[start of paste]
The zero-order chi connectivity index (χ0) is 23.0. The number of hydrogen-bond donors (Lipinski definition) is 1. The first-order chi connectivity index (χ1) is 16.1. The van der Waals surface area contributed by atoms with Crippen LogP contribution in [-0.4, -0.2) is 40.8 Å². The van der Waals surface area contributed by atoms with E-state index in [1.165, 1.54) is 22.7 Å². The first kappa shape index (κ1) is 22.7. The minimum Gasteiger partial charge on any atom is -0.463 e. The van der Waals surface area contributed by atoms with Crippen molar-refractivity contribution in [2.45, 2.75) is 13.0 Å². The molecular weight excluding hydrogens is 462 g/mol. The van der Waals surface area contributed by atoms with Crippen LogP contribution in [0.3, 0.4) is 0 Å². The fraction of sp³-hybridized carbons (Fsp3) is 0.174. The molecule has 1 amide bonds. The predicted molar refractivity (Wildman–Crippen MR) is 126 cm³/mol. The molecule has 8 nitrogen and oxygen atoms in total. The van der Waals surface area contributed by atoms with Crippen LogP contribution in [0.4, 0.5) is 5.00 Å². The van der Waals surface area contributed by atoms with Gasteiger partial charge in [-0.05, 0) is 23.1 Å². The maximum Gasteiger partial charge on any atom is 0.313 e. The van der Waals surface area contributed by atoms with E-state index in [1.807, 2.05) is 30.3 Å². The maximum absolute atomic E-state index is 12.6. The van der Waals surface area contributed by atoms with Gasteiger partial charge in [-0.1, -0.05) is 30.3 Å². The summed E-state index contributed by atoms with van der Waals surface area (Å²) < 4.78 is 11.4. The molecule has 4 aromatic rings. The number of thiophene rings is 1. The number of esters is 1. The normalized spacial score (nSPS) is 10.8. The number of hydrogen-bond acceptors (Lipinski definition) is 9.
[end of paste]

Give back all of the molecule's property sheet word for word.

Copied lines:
The zero-order chi connectivity index (χ0) is 23.0. The number of hydrogen-bond donors (Lipinski definition) is 1. The first-order chi connectivity index (χ1) is 16.1. The van der Waals surface area contributed by atoms with Crippen LogP contribution in [-0.4, -0.2) is 40.8 Å². The van der Waals surface area contributed by atoms with E-state index in [1.165, 1.54) is 22.7 Å². The first kappa shape index (κ1) is 22.7. The minimum Gasteiger partial charge on any atom is -0.463 e. The van der Waals surface area contributed by atoms with Crippen molar-refractivity contribution in [2.45, 2.75) is 13.0 Å². The molecular weight excluding hydrogens is 462 g/mol. The van der Waals surface area contributed by atoms with Crippen LogP contribution in [0.3, 0.4) is 0 Å². The fraction of sp³-hybridized carbons (Fsp3) is 0.174. The molecule has 1 amide bonds. The predicted molar refractivity (Wildman–Crippen MR) is 126 cm³/mol. The molecule has 8 nitrogen and oxygen atoms in total. The van der Waals surface area contributed by atoms with Crippen LogP contribution in [0.4, 0.5) is 5.00 Å². The van der Waals surface area contributed by atoms with Gasteiger partial charge in [-0.05, 0) is 23.1 Å². The maximum Gasteiger partial charge on any atom is 0.313 e. The van der Waals surface area contributed by atoms with E-state index in [1.807, 2.05) is 30.3 Å². The maximum absolute atomic E-state index is 12.6. The van der Waals surface area contributed by atoms with Gasteiger partial charge in [-0.1, -0.05) is 30.3 Å². The summed E-state index contributed by atoms with van der Waals surface area (Å²) < 4.78 is 11.4. The molecule has 4 aromatic rings. The number of thiophene rings is 1. The number of esters is 1. The normalized spacial score (nSPS) is 10.8. The number of hydrogen-bond acceptors (Lipinski definition) is 9.